Since launching earlier this year, DTC furniture brand Sabai Designs has been on a mission to incorporate its Instagram followers' feedback into the design process. This process of releasing color and design combinations that early followers voted on has resulted in high conversion rates. However, Sabai also found there are advantages and drawbacks to crowdsourcing design ideas from social media.
Levi Strauss & Co has been building out its direct-to-consumer business for years, seeking to lessen its reliance on struggling wholesale partners. But that still didn't fully prepare the denim brand for the new shopping methods every retailer would have to embrace during the coronavirus. For example, Marc Rosen, who joined the company six years ago from Walmart and is now the president of Levi's America's business, told Modern Retail that Levi's had yet to roll out buy online pickup in store. But once its stores closed due to stay at home orders, it had to get the service up and running in a matter of weeks. Rosen spoke with Modern Retail about how the coronavirus has accelerated Levi's tech roadmap.
After surviving the Black Friday rush, direct-to-consumer brands have a new challenge at hand: how to ensure their holiday sales aren't hampered by long shipping delays and going out of stock on certain items. Founders say that they are trying to incentivize customers as much as possible to order early, as well as giving as many details as possible about warehouse and supply chain challenges, in the hopes that shoppers will be as patient as they were in the spring.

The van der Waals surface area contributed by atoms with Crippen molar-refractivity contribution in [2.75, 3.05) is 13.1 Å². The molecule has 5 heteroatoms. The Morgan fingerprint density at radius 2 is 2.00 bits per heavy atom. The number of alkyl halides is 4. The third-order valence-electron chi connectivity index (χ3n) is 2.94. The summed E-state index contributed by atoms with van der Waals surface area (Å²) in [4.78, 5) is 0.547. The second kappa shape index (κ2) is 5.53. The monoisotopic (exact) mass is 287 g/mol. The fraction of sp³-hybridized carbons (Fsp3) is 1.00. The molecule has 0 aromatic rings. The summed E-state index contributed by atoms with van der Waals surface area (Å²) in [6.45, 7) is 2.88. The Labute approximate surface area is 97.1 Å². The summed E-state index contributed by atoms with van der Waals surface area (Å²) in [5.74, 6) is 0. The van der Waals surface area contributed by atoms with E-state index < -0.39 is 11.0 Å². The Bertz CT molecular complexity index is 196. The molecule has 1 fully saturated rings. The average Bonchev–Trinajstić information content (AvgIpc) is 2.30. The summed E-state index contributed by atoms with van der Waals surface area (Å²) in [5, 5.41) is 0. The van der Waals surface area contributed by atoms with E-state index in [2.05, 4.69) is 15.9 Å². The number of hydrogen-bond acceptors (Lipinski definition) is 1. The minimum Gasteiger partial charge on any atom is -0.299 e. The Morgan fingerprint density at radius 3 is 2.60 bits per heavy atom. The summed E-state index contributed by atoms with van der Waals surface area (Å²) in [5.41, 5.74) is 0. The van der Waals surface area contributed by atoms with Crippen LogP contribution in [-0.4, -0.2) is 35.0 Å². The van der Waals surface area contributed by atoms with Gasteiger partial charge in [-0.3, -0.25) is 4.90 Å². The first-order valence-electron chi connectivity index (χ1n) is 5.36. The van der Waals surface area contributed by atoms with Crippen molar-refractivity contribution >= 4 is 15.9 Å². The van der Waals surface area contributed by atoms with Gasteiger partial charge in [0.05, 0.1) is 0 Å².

One year ago, Clorox launched a direct-to-consumer supplement label called Objective Wellness. Now, Objective is taking another page out of the DTC playbook by partnering with Gravity Products, the maker of the weighted Gravity Blanket. The two are selling 'beauty sleep kits' on each of their respective websites. The move shows that even big CPGs are taking cues from the DTC playbook.
In the five days following Thanksgiving, there's usually a wave of retailers offering anywhere from 20% to 50% off of their products. But this year, the wave of brands offering deals between Black Friday and Cyber Monday will feel more like a never-ending tsunami as brick-and-mortar retailers try to make up from revenue lost during the spring. Still, eight direct-to-consumer startups Modern Retail spoke with said that they plan to swim against the current, and don't plan to offer any steeper discounts during Black Friday than they did last year.
In August of 2019, the Atlanta-based pet supplement company Goodboy launched with a series of products to help dog-related health problems. The site was clean, featuring green and orange colors, and asking shoppers to take a quiz to get a personalized assessment of what products they should buy. Then, the founders began noticing other sites doing similar things. "It was hard to pawn it off as just inspiration," said co-founder Kari Sapp. But this is anything but a unique problem.
Eight years ago, startups turned to Shopify primarily to sell products online. Now, a startup might turn to Shopify to help fulfill orders, get some cash for their business, or use its point of sale system when it opens a physical store. As the startups that launched on Shopify, like Allbirds and Glossier, have grown up, Shopify's influence over the e-commerce ecosystem has ballooned. Now, the company is at an inflection point. The bigger that Shopify gets, the more calls the company faces for it to launch services that solve the biggest pain points of its merchants -- but it could risk diluting Shopify's focus.